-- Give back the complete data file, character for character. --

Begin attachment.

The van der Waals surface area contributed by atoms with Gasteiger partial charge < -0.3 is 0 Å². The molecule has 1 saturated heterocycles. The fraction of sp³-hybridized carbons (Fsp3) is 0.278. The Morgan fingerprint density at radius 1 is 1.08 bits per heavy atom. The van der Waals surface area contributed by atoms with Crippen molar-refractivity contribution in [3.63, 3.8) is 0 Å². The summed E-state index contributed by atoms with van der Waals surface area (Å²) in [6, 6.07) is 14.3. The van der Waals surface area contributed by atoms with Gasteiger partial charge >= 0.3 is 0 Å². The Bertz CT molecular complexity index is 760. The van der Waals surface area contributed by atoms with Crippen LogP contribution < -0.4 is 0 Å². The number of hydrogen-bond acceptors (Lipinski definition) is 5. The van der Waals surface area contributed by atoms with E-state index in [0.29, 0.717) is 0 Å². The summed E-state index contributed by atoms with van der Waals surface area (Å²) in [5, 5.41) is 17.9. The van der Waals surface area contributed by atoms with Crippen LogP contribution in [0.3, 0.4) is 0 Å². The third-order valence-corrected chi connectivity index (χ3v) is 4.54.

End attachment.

The van der Waals surface area contributed by atoms with Gasteiger partial charge < -0.3 is 0 Å². The molecule has 1 saturated heterocycles. The fraction of sp³-hybridized carbons (Fsp3) is 0.278. The Morgan fingerprint density at radius 1 is 1.08 bits per heavy atom. The van der Waals surface area contributed by atoms with Crippen molar-refractivity contribution in [3.63, 3.8) is 0 Å². The summed E-state index contributed by atoms with van der Waals surface area (Å²) in [6, 6.07) is 14.3. The van der Waals surface area contributed by atoms with Gasteiger partial charge >= 0.3 is 0 Å². The Bertz CT molecular complexity index is 760. The van der Waals surface area contributed by atoms with Crippen LogP contribution < -0.4 is 0 Å². The number of hydrogen-bond acceptors (Lipinski definition) is 5. The van der Waals surface area contributed by atoms with E-state index in [0.29, 0.717) is 0 Å². The summed E-state index contributed by atoms with van der Waals surface area (Å²) in [5, 5.41) is 17.9. The van der Waals surface area contributed by atoms with Crippen LogP contribution in [0.3, 0.4) is 0 Å². The third-order valence-corrected chi connectivity index (χ3v) is 4.54.